116 3rd St SE
Cedar Rapids, Iowa 52401
CEDAR RAPIDS — From boosting start-up businesses to increasing tech education, NewBoCo is aiming to expand its programs across the state in 2022.
That message was stressed repeatedly throughout NewBoCo’s annual meeting, held Nov. 16 at the Olympic South Side Theatre. More than 140 people attended, with local entrepreneur and touring musician Alisabeth Von Presley hosting.
“We’re here because we care about creating impactful start-up businesses, and providing skills necessary for all individuals to thrive in an increasingly technical world,” NewBoCo Chief Operating Officer Jill Wilkins said. “Because change and disruption is coming for key industries, if not already here ….
“Our hope is that you’ll leave here tonight feeling inspired to join us to help Iowa not only survive these changes, but grow and thrive because of them.”
NewBoCo updated audience members on plans for its K-12 education, DeltaV Code School, Iowa Startup Accelerator, Kiva Iowa and NewBoCo Studios programs.
“Through these programs, through these partnerships, we hope that you see that we are impacting Iowans and that we are changing lives,” said Samantha Dahlby, director of K12 Education programs for NewBoCo.
“That’s really what drives us every day.”
Patrick Turu, a student from Cedar Rapids Jefferson High School, described his experience with NewBoCo’s DeltaV Computer Ops training program. Normally aimed at adults, the program was opened up to high school students as part of a pilot program in summer 2021.
Turu noted that after a guest speaker from Involta came to talk with the class, Turu wound up landing an internship with the company.
“I can’t help but feel that DeltaV was responsible for giving us that energy and passion to want to pursue our career choices,” Turu said.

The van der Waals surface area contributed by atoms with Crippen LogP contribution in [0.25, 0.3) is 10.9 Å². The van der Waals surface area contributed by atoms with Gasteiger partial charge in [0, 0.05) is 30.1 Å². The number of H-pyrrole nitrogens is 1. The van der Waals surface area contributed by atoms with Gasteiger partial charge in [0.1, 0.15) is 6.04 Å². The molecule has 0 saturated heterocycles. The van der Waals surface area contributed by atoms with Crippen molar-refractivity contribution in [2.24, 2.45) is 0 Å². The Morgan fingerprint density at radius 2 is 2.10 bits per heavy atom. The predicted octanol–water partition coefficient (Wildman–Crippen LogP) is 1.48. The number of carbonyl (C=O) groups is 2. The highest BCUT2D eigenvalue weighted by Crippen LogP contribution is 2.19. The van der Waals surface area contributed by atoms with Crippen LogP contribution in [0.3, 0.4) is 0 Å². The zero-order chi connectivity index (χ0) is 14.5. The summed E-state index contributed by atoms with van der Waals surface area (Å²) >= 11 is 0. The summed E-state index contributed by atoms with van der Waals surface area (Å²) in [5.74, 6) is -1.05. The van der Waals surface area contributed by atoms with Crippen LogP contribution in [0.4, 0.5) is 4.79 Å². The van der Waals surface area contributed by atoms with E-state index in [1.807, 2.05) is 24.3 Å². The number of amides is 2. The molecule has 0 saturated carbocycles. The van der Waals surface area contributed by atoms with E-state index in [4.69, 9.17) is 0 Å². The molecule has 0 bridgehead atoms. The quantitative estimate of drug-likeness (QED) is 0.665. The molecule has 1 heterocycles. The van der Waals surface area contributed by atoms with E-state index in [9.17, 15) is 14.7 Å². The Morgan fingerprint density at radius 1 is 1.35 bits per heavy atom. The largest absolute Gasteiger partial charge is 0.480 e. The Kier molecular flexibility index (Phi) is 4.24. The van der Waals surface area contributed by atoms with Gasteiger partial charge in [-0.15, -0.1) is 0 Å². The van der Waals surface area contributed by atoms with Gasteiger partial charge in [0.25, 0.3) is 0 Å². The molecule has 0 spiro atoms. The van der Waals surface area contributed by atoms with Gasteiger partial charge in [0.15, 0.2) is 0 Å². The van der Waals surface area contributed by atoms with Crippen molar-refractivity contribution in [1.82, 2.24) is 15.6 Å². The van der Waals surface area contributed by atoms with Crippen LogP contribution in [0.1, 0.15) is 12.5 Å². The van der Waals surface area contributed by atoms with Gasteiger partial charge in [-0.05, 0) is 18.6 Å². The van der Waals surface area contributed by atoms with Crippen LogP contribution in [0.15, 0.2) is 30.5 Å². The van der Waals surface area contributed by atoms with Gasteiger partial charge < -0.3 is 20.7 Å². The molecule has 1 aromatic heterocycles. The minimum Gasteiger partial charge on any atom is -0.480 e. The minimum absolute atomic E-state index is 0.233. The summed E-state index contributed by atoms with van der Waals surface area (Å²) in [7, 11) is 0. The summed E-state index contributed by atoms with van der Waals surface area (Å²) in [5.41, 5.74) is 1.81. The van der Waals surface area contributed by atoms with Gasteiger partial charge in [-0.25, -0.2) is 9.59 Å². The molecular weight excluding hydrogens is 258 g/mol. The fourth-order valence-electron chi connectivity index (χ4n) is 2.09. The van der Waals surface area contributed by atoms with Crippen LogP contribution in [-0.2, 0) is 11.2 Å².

NewBoCo Executive Director Aaron Horn noted that in 2022 DeltaV will launch a new cybersecurity curriculum, as well as working to make classes more accessible to students with disabilities.
“The average starting salary for a software developer is over $60,000 a year,” Horn. “So it not only benefits those career changers directly, it has a big impact on the huge tech talent crunch that we have in Iowa right now.”
Kaitlin Byers, capital access manager for Kiva Iowa, shared details about the microlending program and its aim to support more Iowa entrepreneurs throughout the state in 2022. She offered success stories such as “AMIDST Magazine” in Dubuque, which was the program’s first successfully funded program earlier this year.
“Our vision is to create a network of lender support that is unlike anything we have ever seen in Iowa before,” Byers said.
Horn said establishing more collaborations is a key goal for the next year.
“In 2022, we are looking to work with even more economic developers, nonprofits and corporate partners across Iowa to bring the programs and resources we have built here in Eastern Iowa to your region, to make an even bigger impact,” he said.
To read NewBoCo’s Annual Report, go to newbo.co.